The dojo was founded on the traditional principles of the Japanese Karate Association (JKA) and The All American Karate Federation and later became affiliated with the United States Karate Association and USA Karate Federation.
In the late 1960s Viola began teaching private lessons in the Brownsville, PA area. By 1969 Viola accepted a position at East Allegheny High School and established Allegheny Shotokan Karate in the school gymnasium. Among his earliest students was fellow teacher Keith Bertoluzzi, who was the Master of Ceremonies at the Holiday House, Monroeville, PA. Jack Bodell, would become the Viola’s first black belt and later a member of the United States Secret Service responsible for the protection of President Jimmy Carter.
Mixed Martial Arts
In 1980, Allegheny Shotokan Karate member Dave Jones of North Huntingdon represented the school in the first Tough Guy Contest, a Mixed Martial Arts competition, by recording a TKO victory over Mike Murray of Vandergrift in the 3rd round.
Over the years, the dojo earned the nickname “Home of Champions” as a dominate force at martial arts competitions and kickboxing championships. Allegheny Shotokan has produced hundreds of regional, national, and international champions including titles from; Amateur Athletic Union (AAU), United States of America Karate Federation (USAKF), United States of American National Karate Federation (USANKF), National Black Belt League (NBL), Sport Karate International (SKI) North American Sport Karate Association (NASKA), and Police Athletic League (PAL) Pennsylvania Karate Rating Association (PKRA).
USA Karate Team Members Doug Selchan and Dustin Baldis began their training at the school. Selchan went on the win a Gold Medal the 1999 Pan-American Games for the United States. http://en.wikipedia.org/wiki/Karate_at_the_1999_Pan_American_Games Allegheny Shotokan Karate is the only karate school in Pennsylvania Karate Rating Association (PKRA) history to win all seven grand championships at the Pittsburgh Karate Championships in 1996. Viola’s son, Bill Viola won 8-consecutive black belt overall state titles (1992-1999) and was inducted into the PKRA Hall of Fame. In 1998 the school was honored by Arnold Schwarzenegger as the #1 Martial Arts team in the United States of America.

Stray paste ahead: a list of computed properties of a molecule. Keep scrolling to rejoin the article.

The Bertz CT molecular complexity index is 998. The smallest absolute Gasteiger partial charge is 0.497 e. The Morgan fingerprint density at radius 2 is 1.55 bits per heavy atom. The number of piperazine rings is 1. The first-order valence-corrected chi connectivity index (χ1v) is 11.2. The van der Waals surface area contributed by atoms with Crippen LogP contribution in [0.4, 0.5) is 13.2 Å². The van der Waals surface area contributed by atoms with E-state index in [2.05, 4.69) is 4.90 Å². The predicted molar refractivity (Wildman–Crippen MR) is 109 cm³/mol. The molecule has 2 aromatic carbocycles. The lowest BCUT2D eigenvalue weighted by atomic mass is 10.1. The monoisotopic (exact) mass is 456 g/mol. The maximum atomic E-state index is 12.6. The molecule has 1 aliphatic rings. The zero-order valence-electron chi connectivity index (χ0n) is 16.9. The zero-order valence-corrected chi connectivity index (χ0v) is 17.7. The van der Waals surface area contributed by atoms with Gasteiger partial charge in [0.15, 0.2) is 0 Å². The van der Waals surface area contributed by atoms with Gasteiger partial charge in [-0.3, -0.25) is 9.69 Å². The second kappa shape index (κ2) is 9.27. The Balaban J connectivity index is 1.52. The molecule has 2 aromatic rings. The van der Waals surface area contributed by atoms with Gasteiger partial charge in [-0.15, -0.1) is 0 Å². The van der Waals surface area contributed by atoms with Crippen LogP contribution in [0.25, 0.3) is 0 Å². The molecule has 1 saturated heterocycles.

Allegheny Shotokan is the home of Team Kumite, an all-star travel team. The dojo is the most successful sport karate school in the Pittsburgh region producing World Champions in including; Sara Russell, Dominic Leader, 3x World Champion Terrance Tubio, 7x World Champion Alison Viola
William Viola has had the opportunity to teach all five of his children Shotokan Karate; Bill Viola, Addie Viola, Jacque Viola, Alison Viola, and Joce Viola have all earned black belts and have served as instructors at Allegheny Shotokan.
Pittsburgh Steeler Team MVP and Pro Bowl Super Star Antonio Brown with Sensei Bill Viola and Master Bill Viola at the Kumite Classic, Pittsburgh, PA. Allegheny Shotokan Karate is a proud partner of the Kumite Classic.
2011 Pittsburgh Steeler Team MVP and Pro Bowl Super Star Antonio Brown with Sensei Bill Viola and Master Bill Viola at the 2012 Kumite Classic, Pittsburgh, PA. Allegheny Shotokan Karate is a proud partner of the Kumite Classic.
Pittsburgh Sport Karate
Pittsburgh Sport Karate is dedicated to the top sport martial artists in the Western PA region. The best of the best in pittsburgh karate, tae kwon do, tang doo do, kung fu, brazilian jiu-jitsu, submission grappling, kobudo, and all combat sport disciplines. This is the #1 resource for news archives for Pittsburgh Karate tournaments, championships, competitions, seminars, and workshops. Pittsburgh the “Steel City” has produced some of the most legendary karate competitors in the country. Champions Bleed Black and Gold! The Kumite Classic is the mecca for martial arts, host of the area’s largest